From Israel’s south, Hamas would be activated, and it’s not impossible to envision Iranian proxies managing to fire off rockets from the increasingly anarchic Sinai Peninsula. Israel would be faced with a multi-front war, a situation which would call for the IDF to quickly eliminate threats in one theater and then swing around to the next. The IDF’s usual diplomacy-friendly, limited approach would be superseded by the necessity of stopping the rockets raining down on Israeli cities, and confronting state-backed Arab armies for the first time in decades.

That’s not the worst case scenario, though. The worst case scenario is one where, as the IDF made quick work of Syria’s conventional forces and began to counter-attack, Damascus responded by unleashing its stockpiles of chemical and biological weapons. The orthodox deterrence argument has always been that Assad would never use those missiles because the Israelis would end his regime in response, but that thinking wouldn’t apply if Assad already thought he was on the brink of losing his regime.

The Israelis, who are living in the shadow of Iranian nuclearization, would have to retaliate disproportionately to any non-conventional attack. Their response would be limited only by the nature of the Israeli arsenal and the diplomatic constraints faced by the Israeli government, and Jerusalem is unlikely to be receptive to Western calls for moderation. Years of lectures about how Assad is actually a “reformer” have not bought the West credibility on Syrian issues, and–besides–the domestic and military justifications for retaliation would be overwhelming.

And now we’re in a situation where the Jewish State is facing a multi-front conflict involving multiple Iranian proxies plus the specter of chemical and biological attack, with the diplomatic community and the international media undoubtedly blaming Jerusalem for overreacting–a desperate and surreal situation that will not cause Israeli politicians to overreact less.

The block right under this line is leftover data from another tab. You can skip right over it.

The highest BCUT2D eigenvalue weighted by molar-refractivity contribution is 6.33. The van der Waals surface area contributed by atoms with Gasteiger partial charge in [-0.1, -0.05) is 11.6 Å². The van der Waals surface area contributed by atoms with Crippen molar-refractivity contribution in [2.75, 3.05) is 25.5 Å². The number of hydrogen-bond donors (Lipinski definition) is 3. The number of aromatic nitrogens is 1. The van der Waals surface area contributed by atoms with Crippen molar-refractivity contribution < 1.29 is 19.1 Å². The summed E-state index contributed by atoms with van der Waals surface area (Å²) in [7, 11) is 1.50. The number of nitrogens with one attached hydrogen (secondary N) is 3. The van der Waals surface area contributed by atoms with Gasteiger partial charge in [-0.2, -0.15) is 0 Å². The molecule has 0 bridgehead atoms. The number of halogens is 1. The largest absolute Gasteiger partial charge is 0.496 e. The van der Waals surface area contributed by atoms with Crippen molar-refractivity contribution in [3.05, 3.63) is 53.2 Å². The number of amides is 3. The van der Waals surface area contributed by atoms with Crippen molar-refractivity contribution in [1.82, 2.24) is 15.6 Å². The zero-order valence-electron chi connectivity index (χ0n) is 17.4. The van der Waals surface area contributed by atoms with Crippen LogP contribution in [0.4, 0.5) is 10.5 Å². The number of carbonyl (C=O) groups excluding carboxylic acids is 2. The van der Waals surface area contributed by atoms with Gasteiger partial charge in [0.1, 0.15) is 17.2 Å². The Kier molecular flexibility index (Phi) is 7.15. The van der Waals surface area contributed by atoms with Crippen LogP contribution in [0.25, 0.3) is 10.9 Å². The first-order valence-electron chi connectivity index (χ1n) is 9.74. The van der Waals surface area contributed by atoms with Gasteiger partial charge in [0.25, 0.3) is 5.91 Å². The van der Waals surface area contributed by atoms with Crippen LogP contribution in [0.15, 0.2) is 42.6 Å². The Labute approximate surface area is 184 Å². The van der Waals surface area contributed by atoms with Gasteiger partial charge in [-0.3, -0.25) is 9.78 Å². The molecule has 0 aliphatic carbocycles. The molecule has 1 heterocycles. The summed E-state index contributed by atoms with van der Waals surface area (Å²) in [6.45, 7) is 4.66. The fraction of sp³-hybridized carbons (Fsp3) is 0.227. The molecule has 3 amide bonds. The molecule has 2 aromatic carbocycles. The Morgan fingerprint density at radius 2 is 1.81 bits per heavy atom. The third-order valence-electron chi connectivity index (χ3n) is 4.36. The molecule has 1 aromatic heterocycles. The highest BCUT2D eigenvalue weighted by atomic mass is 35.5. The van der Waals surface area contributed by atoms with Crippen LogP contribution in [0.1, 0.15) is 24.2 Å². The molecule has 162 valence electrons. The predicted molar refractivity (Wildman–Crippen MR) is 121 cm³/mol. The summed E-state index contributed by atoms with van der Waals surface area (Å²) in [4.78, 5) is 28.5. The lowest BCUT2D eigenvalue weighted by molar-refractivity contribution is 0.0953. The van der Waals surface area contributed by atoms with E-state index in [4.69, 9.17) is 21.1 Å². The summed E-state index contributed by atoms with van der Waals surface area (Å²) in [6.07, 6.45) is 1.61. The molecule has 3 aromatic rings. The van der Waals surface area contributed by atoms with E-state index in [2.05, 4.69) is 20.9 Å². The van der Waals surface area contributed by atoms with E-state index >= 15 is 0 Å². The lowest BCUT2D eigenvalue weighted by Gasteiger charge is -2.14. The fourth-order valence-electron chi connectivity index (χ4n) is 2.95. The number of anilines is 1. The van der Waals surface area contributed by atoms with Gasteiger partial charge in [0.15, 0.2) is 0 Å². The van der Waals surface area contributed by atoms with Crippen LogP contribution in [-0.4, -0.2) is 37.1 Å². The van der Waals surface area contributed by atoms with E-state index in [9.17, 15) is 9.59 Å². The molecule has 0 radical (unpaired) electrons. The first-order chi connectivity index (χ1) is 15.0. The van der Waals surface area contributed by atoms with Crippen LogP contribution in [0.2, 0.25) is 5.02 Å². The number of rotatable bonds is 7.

Things never should have gotten this far. Syrian instability was always inevitable – no matter how dearly peace process obsessives pretended otherwise–but the region should never have been allowed to get this dangerous. The international community did not have to stop Lebanon II before the IDF dismantled Hezbollah, and it certainly did not have to look the other way while Hezbollah rebuilt its arsenal during the last half-decade. It wasn’t inevitable to have Iranian proxies entrenched from Gaza to Beirut, had the international community not consistently–and sometimes hysterically–blocked Israel’s military campaigns to uproot them. Concentrated international pressure might have been able to bring Syria to heel, as an alternative to the downward spiral the country now faces.

All of which is to say, looking the other way while lunatics arm themselves, make alliances and organize together for war is generally not a good way to ensure long-term stability. The potential consequences of Syria’s free fall are terrifying examples of just how counter-productive that strategy may turn out to be.